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Richard Pevear and Larissa Volokhonsky, justly acclaimed for their translations of such Russian classics as Gogol's Dead Souls and Dostoyevski's The Brothers Karamazov, Crime and Punishment and Notes from Underground, have now undertaken another major Dostoyevski novel, The Idiot. Their trademark style fresh, crisp and faithful to the original (bumps and blemishes included) brings the story of nave, truth-telling Prince Myshkin to new life. As is true of their other translations of Dostoyevski, this will likely be the definitive edition for years to come. Intro. by Pevear.
Copyright 2002 Cahners Business Information, Inc. --This text refers to the Hardcover edition.
Praise for previous translations by Richard Pevear and Larissa Volokhonsky, winners of the PEN/Book-of-the-Month Club Prize:
The Brothers Karamazov
“One finally gets the musical whole of Dostoevsky’s original.” –New York Times Book Review
“It may well be that Dostoevsky’s [world], with all its resourceful energies of life and language, is only now–and through the medium of [this] new translation–beginning to come home to the English-speaking reader.” –New York Review of Books
Crime and Punishment
“The best [translation] currently available…An especially faithful re-creation…with a coiled-spring kinetic energy… Don’t miss it.” –Washington Post Book World
“This fresh, new translation…provides a more exact, idiomatic, and contemporary rendition of the novel that brings Fyodor Dostoevsky’s tale achingly alive…It succeeds beautifully.” –San Francisco Chronicle
“Reaches as close to Dostoevsky’s Russian as is possible in English…The original’s force and frightening immediacy is captured…The Pevear and Volokhonsky translation will become the standard version.” –Chicago Tribune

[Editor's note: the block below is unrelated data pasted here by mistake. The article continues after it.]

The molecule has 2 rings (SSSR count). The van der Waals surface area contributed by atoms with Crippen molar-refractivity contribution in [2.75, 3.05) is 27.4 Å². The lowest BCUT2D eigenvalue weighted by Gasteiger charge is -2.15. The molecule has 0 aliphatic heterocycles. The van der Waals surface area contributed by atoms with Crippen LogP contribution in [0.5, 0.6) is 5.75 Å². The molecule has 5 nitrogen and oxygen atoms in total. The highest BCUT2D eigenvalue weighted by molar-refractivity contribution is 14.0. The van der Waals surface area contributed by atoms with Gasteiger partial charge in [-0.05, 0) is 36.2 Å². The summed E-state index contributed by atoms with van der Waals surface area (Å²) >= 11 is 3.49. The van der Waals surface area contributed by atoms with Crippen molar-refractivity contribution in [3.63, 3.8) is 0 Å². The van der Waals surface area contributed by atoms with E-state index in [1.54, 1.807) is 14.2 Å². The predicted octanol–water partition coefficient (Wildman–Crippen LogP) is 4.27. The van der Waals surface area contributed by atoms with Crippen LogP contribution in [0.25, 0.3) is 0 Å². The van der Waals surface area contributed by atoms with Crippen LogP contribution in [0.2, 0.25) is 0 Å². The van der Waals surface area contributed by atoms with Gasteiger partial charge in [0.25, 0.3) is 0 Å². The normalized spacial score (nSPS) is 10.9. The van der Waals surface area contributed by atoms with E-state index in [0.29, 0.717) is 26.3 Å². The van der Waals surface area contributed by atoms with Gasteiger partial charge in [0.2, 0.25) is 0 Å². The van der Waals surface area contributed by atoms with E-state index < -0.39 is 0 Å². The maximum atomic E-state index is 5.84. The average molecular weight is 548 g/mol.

“The merit in this edition of Demons resides in the technical virtuosity of the translators…They capture the feverishly intense, personal explosions of activity and emotion that manifest themselves in Russian life.” –New York Times Book Review
“[Pevear and Volokhonsky] have managed to capture and differentiate the characters’ many voices…They come into their own when faced with Dostoevsky’s wonderfully quirky use of varied speech patterns…A capital job of restoration.” –Los Angeles Times
With an Introduction by Richard Pevear --This text refers to the Hardcover edition.
The narrative was amazing. I loved the descriptions of the characters and the way the unfolded in the story. Read morePublished 4 days ago by Luis Guevara
What can you say about Dostoevsky? A cast of thousands and difficult to read Russian names, but worth every moment.Published 22 days ago by James H. Chesky
This novel is a classic. Reading it today, it is as relevant as it was when it was published the first time. Read morePublished 29 days ago by Johann David Renner
Dostoevsky is the master story-teller with an abundance of characters and innumerable twists and turns of plot. Read morePublished 1 month ago by Thomas J Murphy
There's a reason a book written almost 150 years ago in a foreign language with lots of difficult names is still considered a classic here in the U.S.A. Read morePublished 1 month ago by David P.